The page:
From 2035, all organic food must come from organic seeds

So far, the increasing demand for organic products drives farmers to grow as much produce as they can, using any seed that is available to them. At the moment, this is still allowed – but soon enough, circumstances are going to change. The EU organic regulation defines that from 2035, all organic products within Europe must be grown with organic seeds. What sounds like far away is a scenario that requires breeders and farmers to react now – not in 15 years time. In France, many farmer initiatives are already getting ready for these regulatory changes and use and promote organic seeds. By doing so, they underpin their organic commitment and integrity and manage to differentiate from their competitors.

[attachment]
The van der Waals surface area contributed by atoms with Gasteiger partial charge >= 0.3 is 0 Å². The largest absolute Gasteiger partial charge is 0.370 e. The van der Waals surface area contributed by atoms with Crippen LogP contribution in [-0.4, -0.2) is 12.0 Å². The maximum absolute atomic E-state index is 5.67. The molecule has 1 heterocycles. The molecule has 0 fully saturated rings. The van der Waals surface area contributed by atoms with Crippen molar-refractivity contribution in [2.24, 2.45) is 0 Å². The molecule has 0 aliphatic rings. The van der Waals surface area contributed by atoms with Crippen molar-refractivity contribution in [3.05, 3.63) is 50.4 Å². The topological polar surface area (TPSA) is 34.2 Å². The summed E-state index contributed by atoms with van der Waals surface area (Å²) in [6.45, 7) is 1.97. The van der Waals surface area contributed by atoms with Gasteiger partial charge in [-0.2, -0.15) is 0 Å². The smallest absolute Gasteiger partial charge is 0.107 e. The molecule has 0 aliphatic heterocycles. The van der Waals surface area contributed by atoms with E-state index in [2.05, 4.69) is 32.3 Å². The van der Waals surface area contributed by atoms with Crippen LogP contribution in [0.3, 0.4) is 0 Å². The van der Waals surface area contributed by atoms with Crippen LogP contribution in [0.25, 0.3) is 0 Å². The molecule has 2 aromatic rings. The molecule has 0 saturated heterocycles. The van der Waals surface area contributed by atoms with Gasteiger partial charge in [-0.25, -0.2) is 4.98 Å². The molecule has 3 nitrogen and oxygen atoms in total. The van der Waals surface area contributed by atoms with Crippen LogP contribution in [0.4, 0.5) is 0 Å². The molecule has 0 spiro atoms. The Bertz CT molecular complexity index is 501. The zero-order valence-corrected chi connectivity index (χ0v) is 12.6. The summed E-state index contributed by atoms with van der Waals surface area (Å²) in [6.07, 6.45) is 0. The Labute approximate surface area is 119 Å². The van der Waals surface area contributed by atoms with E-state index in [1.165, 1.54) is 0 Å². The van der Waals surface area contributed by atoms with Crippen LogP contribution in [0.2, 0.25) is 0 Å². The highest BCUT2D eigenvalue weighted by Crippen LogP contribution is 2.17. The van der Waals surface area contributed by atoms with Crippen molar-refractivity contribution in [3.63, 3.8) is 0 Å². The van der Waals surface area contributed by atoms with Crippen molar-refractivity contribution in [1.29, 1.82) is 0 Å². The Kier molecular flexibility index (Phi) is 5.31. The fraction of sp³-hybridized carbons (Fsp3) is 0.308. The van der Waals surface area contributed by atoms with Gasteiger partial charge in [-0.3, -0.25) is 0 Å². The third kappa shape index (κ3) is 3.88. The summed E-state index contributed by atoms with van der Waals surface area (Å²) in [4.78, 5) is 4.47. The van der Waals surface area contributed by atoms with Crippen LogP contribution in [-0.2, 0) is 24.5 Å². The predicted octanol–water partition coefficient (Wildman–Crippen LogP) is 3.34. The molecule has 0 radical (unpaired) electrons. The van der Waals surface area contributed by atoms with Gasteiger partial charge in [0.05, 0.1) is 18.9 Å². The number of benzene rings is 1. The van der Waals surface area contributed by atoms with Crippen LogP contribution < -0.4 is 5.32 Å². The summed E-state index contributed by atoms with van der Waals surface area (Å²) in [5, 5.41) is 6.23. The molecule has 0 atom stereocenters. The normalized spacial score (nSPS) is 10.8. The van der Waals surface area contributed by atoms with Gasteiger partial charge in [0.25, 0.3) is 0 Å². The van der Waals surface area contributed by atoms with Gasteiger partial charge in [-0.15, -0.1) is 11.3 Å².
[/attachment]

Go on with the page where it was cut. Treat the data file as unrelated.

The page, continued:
Spanish activities around organic seeds are slowly starting to emerge

Unfortunately, the Spanish wheels grind much slower. Nevertheless, organisations like Red Andaluza de Semillas and consultancies like Ecovalia, both from Andalucía, are starting to emerge. And the organic and biodynamic seed companies like Semillas Vivas in Spain and Sementes Vivas in Portugal have been promoting the idea of open pollinated, regional seed production around the Mediterranean since 2015.

 Around 90% of all Spanish organic products are based on mass-produced, conventional seeds

Together with local organic farmers in Spain and Portugal, who generate an additional income by seed multiplication, traditional, local varieties are selected and multiplied. Although Semillas Vivas and Sementes Vivas are mainly active in the Iberian Peninsula, first projects are on their way in Morocco, too. Interestingly, both companies originate on Swiss Financing, where activities around organic and biodynamic seeds are already quite developed and where consumer demand for organic foods is particularly high.